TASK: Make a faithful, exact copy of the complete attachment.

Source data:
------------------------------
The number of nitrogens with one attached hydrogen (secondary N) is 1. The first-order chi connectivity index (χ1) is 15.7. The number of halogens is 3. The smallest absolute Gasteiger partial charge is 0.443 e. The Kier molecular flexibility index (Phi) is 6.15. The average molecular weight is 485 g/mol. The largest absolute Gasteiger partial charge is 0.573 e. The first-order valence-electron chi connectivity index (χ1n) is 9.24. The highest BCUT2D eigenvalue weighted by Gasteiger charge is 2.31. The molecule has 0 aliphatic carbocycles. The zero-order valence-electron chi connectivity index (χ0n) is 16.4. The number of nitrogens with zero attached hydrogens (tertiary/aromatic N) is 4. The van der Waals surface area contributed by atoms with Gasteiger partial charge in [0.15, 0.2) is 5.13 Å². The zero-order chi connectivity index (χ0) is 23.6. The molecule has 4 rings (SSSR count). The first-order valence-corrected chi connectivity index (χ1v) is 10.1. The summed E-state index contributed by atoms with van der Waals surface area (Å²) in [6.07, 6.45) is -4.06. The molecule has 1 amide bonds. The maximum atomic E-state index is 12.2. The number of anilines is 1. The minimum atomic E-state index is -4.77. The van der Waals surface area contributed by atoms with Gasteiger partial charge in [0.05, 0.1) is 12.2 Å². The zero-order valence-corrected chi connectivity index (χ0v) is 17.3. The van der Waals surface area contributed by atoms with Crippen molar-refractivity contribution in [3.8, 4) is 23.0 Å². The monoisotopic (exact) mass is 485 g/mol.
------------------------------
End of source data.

The number of nitrogens with one attached hydrogen (secondary N) is 1. The first-order chi connectivity index (χ1) is 15.7. The number of halogens is 3. The smallest absolute Gasteiger partial charge is 0.443 e. The Kier molecular flexibility index (Phi) is 6.15. The average molecular weight is 485 g/mol. The largest absolute Gasteiger partial charge is 0.573 e. The first-order valence-electron chi connectivity index (χ1n) is 9.24. The highest BCUT2D eigenvalue weighted by Gasteiger charge is 2.31. The molecule has 0 aliphatic carbocycles. The zero-order valence-electron chi connectivity index (χ0n) is 16.4. The number of nitrogens with zero attached hydrogens (tertiary/aromatic N) is 4. The van der Waals surface area contributed by atoms with Gasteiger partial charge in [0.15, 0.2) is 5.13 Å². The zero-order chi connectivity index (χ0) is 23.6. The molecule has 4 rings (SSSR count). The first-order valence-corrected chi connectivity index (χ1v) is 10.1. The summed E-state index contributed by atoms with van der Waals surface area (Å²) in [6.07, 6.45) is -4.06. The molecule has 1 amide bonds. The maximum atomic E-state index is 12.2. The number of anilines is 1. The minimum atomic E-state index is -4.77. The van der Waals surface area contributed by atoms with Gasteiger partial charge in [0.05, 0.1) is 12.2 Å². The zero-order valence-corrected chi connectivity index (χ0v) is 17.3. The van der Waals surface area contributed by atoms with Crippen molar-refractivity contribution in [3.8, 4) is 23.0 Å². The monoisotopic (exact) mass is 485 g/mol.